A conversation with Bixby is a back-and-forth between Requests made by the user and Moments introduced by Bixby. These Moments make conversations feel comfortable and natural, and help the user get the best possible result to their Request.
The Bixby conversation binds capsule models together in a way that reflects an actual conversation with an end-user. It also defines the pattern you, the developer, should follow when designing your capsule's user experience.
Users can make a request by voice (hands-free mode) or typing (hands-on mode).
Additionally, if the users are in a Moment, they can follow up by tapping on a component on the screen.
In a Bixby conversation, a response is referred to as a Moment. A Moment is composed of three parts, which have distinct sections on a device's screen:
Bixby's dialog is a key aspect of a Moment and sets the context for the rest of the Moment. On a device with a screen, this is displayed in the conversation zone. For more information, see Refining Dialog in the Developers' Guide.
Views render the content of a Moment. The Bixby platform uses Views to scale your content across devices. On a device with a screen, Views are displayed in the content zone.
Depending on the type of Moment, you can include a Conversation Driver or an Action Button to help move the conversation forward. On a device with a screen, Action Buttons and Conversation Drivers are displayed in the action zone.
The following tutorial goes through various Bixby Views components that you can use in your capsule.
When a user makes a request, Bixby is designed to get the user to a result as quickly as possible. However, along the way it might seek input and confirm choices when required. Bixby conversations are made up of a series of these Moments: Results, Inputs, and Confirmations. This design helps the conversation flow smoothly and efficiently, and to stay focused on delivering a great result to the user's question or command:
In a Result Moment, Bixby completes an action or presents information that delivers on the user's goal. This is the most commonly experienced Moment for users. A Result Moment can be in the form of a list of results, a single result, or the receipt of a transaction.
In an Input Moment, Bixby collects and clarifies all the information it needs to complete a user's request. Once all of the necessary information is provided, the conversation moves to the next step.
In a Confirmation Moment, Bixby asks the user to review critical information before taking an irreversible action. This Moment is an opportunity for users to review all of the choices and decisions they have made (or choices that Bixby assumed based on selection or preference learning), before an irreversible action or transaction is completed.
The following are some archetypal conversations from a design standpoint.
For more information on how to handle conversations, including how to handle prompts and follow-ups, see the Guiding Conversations Developers' Guide.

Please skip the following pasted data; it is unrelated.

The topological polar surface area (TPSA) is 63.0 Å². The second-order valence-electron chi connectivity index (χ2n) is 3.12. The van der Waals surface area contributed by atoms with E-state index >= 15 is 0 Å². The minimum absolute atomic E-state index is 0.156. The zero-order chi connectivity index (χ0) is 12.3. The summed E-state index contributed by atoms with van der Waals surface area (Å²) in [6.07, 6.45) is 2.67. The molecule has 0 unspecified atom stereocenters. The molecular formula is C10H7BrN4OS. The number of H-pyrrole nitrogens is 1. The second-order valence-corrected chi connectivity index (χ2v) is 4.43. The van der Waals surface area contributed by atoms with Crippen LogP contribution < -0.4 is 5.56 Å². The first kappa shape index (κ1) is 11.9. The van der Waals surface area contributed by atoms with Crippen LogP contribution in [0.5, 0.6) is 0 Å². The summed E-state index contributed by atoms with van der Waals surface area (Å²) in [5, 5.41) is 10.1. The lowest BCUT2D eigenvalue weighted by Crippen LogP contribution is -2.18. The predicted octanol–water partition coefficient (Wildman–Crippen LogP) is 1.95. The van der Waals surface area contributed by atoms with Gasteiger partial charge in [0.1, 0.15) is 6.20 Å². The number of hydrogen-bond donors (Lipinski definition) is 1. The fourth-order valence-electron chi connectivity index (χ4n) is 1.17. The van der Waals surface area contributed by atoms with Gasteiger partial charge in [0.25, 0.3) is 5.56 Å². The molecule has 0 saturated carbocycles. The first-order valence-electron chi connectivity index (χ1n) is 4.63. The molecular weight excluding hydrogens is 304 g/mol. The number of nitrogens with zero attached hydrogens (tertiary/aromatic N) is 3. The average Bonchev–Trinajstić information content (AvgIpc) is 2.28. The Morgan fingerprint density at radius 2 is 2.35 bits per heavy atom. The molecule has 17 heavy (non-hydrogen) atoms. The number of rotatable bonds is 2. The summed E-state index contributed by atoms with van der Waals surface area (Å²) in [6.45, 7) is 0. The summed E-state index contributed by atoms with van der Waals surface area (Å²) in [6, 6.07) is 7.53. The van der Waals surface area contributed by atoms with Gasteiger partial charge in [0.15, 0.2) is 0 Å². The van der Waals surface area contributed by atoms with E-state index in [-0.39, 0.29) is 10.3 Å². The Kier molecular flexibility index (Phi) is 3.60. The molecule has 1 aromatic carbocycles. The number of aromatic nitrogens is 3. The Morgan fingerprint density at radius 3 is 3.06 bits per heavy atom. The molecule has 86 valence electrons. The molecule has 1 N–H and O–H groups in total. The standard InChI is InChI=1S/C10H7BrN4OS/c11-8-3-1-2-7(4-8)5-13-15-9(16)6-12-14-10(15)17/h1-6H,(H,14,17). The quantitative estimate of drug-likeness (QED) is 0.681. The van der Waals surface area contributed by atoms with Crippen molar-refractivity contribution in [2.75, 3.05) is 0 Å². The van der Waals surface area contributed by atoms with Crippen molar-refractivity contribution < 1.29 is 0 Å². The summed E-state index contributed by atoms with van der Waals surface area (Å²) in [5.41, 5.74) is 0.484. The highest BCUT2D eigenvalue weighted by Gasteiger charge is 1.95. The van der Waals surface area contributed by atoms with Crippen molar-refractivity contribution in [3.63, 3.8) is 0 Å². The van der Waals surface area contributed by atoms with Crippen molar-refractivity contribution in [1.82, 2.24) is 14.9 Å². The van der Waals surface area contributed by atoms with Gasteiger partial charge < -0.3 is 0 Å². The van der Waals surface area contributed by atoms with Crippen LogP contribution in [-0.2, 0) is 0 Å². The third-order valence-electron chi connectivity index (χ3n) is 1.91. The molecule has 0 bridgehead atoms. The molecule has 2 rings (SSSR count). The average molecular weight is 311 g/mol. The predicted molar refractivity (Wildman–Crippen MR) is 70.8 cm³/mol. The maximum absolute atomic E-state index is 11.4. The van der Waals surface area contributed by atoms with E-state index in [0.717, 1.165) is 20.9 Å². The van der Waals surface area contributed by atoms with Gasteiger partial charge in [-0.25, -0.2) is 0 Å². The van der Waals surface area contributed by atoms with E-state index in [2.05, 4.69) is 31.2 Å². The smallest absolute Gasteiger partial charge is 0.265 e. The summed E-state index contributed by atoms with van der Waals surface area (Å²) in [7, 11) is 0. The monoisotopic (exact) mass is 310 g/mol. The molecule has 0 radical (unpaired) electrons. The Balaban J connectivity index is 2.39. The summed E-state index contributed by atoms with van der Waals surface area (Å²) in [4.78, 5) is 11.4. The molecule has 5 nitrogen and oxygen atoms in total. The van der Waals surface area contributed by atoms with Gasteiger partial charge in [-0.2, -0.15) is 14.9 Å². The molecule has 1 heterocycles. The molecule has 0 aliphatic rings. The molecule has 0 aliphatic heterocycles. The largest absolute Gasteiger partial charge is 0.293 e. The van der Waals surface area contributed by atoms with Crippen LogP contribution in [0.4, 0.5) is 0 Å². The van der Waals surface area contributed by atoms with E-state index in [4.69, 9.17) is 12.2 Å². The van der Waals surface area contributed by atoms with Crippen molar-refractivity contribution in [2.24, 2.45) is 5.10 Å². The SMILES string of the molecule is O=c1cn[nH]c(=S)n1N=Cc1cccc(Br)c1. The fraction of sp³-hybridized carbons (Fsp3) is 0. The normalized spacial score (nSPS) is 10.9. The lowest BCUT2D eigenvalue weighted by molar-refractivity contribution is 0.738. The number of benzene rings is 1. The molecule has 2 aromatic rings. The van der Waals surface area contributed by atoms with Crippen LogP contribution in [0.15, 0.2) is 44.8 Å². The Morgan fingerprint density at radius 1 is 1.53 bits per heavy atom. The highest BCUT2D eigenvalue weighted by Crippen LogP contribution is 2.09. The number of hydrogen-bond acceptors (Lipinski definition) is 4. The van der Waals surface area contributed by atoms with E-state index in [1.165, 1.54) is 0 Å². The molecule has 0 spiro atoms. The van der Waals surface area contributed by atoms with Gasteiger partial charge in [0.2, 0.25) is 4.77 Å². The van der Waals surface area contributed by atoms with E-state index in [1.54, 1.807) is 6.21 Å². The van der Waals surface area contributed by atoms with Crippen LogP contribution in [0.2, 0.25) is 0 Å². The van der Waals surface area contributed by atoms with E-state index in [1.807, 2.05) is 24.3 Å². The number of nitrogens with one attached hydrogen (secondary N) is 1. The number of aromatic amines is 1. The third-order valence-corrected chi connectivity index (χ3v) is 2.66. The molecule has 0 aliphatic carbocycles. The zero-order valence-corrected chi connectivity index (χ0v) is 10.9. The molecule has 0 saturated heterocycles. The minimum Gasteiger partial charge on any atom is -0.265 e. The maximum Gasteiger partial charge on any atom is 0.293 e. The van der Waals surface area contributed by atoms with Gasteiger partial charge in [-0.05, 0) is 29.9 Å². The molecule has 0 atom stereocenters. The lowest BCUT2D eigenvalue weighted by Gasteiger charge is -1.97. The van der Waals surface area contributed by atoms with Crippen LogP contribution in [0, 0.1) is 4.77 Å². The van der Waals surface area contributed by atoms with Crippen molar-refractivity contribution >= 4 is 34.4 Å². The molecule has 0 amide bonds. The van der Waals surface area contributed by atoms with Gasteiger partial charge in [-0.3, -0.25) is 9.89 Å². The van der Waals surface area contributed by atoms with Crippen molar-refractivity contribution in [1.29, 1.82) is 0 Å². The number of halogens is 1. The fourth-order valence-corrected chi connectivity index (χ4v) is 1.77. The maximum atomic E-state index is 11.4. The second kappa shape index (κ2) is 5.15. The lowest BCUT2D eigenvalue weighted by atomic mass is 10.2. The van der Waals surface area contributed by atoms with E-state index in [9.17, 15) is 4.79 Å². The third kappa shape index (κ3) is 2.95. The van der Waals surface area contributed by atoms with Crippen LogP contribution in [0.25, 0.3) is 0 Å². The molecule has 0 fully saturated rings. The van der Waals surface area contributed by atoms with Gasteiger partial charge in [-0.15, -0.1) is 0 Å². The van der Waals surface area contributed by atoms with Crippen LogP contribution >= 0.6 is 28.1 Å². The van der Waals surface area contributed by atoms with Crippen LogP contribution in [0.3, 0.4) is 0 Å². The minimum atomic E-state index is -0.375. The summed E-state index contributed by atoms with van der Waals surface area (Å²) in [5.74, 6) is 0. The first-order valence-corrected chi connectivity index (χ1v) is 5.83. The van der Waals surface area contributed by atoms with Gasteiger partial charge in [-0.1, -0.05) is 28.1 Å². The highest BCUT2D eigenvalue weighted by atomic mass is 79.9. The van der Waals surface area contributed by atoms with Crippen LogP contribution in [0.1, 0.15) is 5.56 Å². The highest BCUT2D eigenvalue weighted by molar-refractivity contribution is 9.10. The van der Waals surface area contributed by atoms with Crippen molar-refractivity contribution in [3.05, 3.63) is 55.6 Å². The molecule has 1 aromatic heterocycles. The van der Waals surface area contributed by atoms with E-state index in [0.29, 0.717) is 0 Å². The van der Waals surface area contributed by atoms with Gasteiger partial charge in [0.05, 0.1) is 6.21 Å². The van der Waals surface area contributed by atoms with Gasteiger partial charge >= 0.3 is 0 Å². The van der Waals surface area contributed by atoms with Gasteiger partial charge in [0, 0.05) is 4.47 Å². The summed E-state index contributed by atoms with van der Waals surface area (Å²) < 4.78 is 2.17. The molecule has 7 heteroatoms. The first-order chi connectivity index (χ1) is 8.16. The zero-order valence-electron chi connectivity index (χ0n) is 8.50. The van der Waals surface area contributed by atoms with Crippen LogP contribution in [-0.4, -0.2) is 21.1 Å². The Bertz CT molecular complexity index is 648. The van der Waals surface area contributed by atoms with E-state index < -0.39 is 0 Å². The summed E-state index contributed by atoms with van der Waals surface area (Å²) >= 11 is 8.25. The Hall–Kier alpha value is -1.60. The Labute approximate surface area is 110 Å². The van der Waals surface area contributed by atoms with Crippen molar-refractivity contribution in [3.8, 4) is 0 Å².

The simplest Bixby interactions only need a Result moment. It's a user's question or command, followed by Bixby delivering the result. Think of straightforward requests like "What's the weather today?" or "Set an alarm for 7am tomorrow morning."
User: "What's the weather like on Venus today?"
Bixby: It's 864 degrees on Venus right now. (Result Moment)
Often users make requests that are open-ended. You could present choices in a Result Moment or quickly clarify the user's intention with an Input Moment. In these conversations, Bixby needs at least one follow up question (an Input Moment) in order to have all the information necessary to deliver a result.
User: "Show me the weather in Coronae City."
Bixby: Did you want the Coronae City on Venus or Saturn? (Input Moment)
Bixby: Today in Coronae City, Venus, it will be 875 degrees with a chance of meteor showers. (Result Moment)
For a more complex example, see the Simple Search Walkthrough Sample Capsule.
Bixby is designed to handle complex, multi-step requests that are about getting things done. This can involve seeking clarification and confirming all the choices the user has made before finally completing the request. These are the most complex Bixby conversations, and require Bixby to both gather information (Input Moments) and confirm a request with the user (Confirmation Moments) before executing an irreversible action like completing a payment, booking a table at a restaurant, or sending a text message.
User: "Book a massage at Venus Space Spa for tomorrow."
Bixby: Venus Space Spa has available appointments at 7am, 8am and 9am. Which one would you like?
Bixby: Okay, I have a massage appointment at Venus Space Spa for tomorrow at 8am. Your total will be $289 galaxy coins. Ready to book it?
(Screen confirms all the information. User taps the "Make a Reservation" action button.)
Bixby: Done. Check your inbox for a confirmation email.
For a more complex example, see the Basic Cart Transactional Sample Capsule Walkthrough.
Users are in one Moment at any time.
Unlike messaging and email, there is no need for the user to go back through a conversation history with Bixby. That's why we use Moments — to ensure the conversation is progressing toward the user's goal.
A Bixby conversation defines how Moments occur.
A conversation with Bixby is defined by how all the Moments can occur within a conversation for a particular capsule. Moments never appear out of order.
Bixby rewards specificity.
The beauty of a conversation is that these moments are strung together depending on what the user asks Bixby to do. The more specific a user is, the further along they go in a conversation.
Every Moment is an opportunity to build a relationship.
Getting to know a user might take time, but each interaction you have with Bixby informs a larger narrative that helps users do things more easily and quickly as Bixby learns.